Like the fate of the Wild Woman of the Navidad, we'll probably never know for sure.
(January 23, 1998)
Wonder if Alfred Hitchcock ever read about Cullen Montgomery Baker?
In the spring of 1866, almost a century before the black and white movie "Psycho" would give theater goers chills, Baker was sitting in his East Texas cabin chatting with an effigy of his dead wife.
This effigy, as someone who saw it later wrote, was "so natural as to startle the beholder." Baker dressed it in his late wife's clothes, adorned it with some of her jewelry, and spent hours talking to it.
Two months later, however, he had sufficiently overcome his grief at the loss (to natural causes) of his wife to propose marriage to his 16-year-old sister-in-law. She said no.
Baker clearly was a real life psychopath -- well, at least a sociopath -- but no Norman at the Bates Motel. He didn't stab ladies in showers. He killed soldiers, federal Freedmen's Bureau officials and blacks, usually blasting them from ambush with a double-barreled shotgun. Even the most conservative estimate credits him with at least 15 murders, though some authors have put Baker's body count as high as 76.
In 1869, shortly after he was finally gunned down in Arkansas, an East Texas newspaper writer opined that the "future novelist, in search of facts as a foundation for a thrilling romance, will find no more fruitful theme than that of the life, exploits, and death of Cullen M. Baker."
Indeed, much has been written about Texas' first famous outlaw, including one of the late Louis L'Amour's early Westerns, "The First Fast Draw" (1959). Unfortunately, not much of it has been accurate, including L'Amour's assertion (made earlier by other writers) that Baker invented the fast draw of Western movie fame.
Finally, the first scholarly treatment of the Cullen Baker story has been published. The book is "Cullen Montgomery Baker: Reconstruction Desperado." Written by Barry A. Crouch and Donaly E. Brice, an archivist with the State Library, the 190-page book was published by Louisiana State University Press and sells for $34.95.
Baker was born in Tennessee, but his family came to Texas during the days of the Republic. Not much is known about his early life, but something sure made him mean. Though some of the writers who have helped shape his legend portrayed Baker as an ex-Confederate soldier who kept fighting for the lost cause, in truth he was a mental case -- a man with a bad drinking problem who seemed to enjoy killing for the sake of it.
We know the general state of disorder that followed the Civil War as Reconstruction. But one New York newspaper called it "The New Rebellion," which seems more accurate considering the things that happened in Baker's territory of Northeast Texas, Southwest Arkansas and Northwestern Louisiana.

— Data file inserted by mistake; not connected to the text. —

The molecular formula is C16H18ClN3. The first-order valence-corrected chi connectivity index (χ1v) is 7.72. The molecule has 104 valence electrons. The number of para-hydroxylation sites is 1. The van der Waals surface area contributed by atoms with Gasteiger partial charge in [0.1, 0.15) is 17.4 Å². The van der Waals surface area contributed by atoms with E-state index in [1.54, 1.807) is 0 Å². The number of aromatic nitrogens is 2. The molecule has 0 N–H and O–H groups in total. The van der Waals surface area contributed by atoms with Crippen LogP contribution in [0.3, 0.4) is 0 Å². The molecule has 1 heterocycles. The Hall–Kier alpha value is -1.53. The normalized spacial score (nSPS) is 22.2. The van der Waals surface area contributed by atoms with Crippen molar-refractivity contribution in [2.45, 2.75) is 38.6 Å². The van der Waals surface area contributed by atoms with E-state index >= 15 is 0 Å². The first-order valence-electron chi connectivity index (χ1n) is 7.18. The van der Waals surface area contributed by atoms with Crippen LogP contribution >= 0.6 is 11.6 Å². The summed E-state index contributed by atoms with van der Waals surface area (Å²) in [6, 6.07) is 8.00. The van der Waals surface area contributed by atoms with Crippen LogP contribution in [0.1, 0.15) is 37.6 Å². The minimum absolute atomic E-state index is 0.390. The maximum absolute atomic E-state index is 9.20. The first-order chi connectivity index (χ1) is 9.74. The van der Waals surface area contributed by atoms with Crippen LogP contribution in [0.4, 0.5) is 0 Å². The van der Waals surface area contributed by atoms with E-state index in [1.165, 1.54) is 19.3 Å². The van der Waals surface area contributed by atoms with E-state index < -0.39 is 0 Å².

Baker may have evolved into a folk character, but he is no folk hero, at last not to anyone who is not a racist with genocidal notions. The authors have done a fine job in separating truth from myth, considering the scarcity of primary sources.
While there are things about Baker and his short but sanguinary life that may never be known, most folks at least agree that he died when his tombstone says he did. That's more than can be said for another famous outlaw, Billy the Kid.
Most historians believe the Kid was killed by Sheriff Pat Garrett in Fort Sumner, N.M. on the night of July 14, 1881. But there are others who believe that Billy lived five years beyond the dawning of the atomic age, finally passing away in 1950 of old age -- not of acute exposure to the element commonly known as lead.
The continuing saga of when, where and how Billy died is explored in W.C. Jameson and Frederick Bean's readable "The Return of the Outlaw Billy the Kid." Published by Republic of Texas Press, the 256-page softcover book sells for $16.95.
Jameson and Bean's book is the second book-length look at the story of Brushy Bill Roberts, the man who claimed shortly before his death to be Billy the Kid. The first was historian C.L. Sonnichsen's "Alias Billy the Kid," published in 1955.
The new book is a balanced perspective on the controversy, including some intriguing computer-based photo comparison evidence. The authors end their book with their assertion that they believe the case for Roberts being the Kid "is stronger than the case against it."
Whoever it was that Sheriff Garrett killed that summer night in New Mexico, considering the continuing controversy over his identity, the man's last words are a fitting epitaph:
"Quien es? Quien es?" ("Who is it? Who is it?")
(January 16, 1998)
Christopher Columbus thought he had reached the Indies, so he called the natives he encountered Indians. At least that's the way I learned American history.
Not so, according to Jack Battise, Alabama-Coushatta elder, who says the name "Indian" is not a mistake. Rather, he believes, Columbus described the people he found in the New World as being "en Dios," or People of God.
Whether you choose to say Indian, American Indian, or Native American, the problems of modern cultural and ethnic identity remain.
Jonathan Hook, an enrolled member of the Cherokee nation, explores a number of such problems in "The Alabama-Coushatta Indians" (Texas A&M Press, hardback, 152 pages, $29.95.) By the mid-1950s, Hook writes, much of the tribe's cultural heritage had been lost. When tourism became important to their economy, the Alabama-Coushatta turned to the Plains Indians, adopting their ceremonial regalia, dances and crafts.
In gathering material for his book, Hook spent a great deal of time with the Alabama-Coushatta on their reservation in the Big Thicket of East Texas.
This tribe, forced westward by advancing American settlement, are not the only longtime residents of the Big Thicket, however.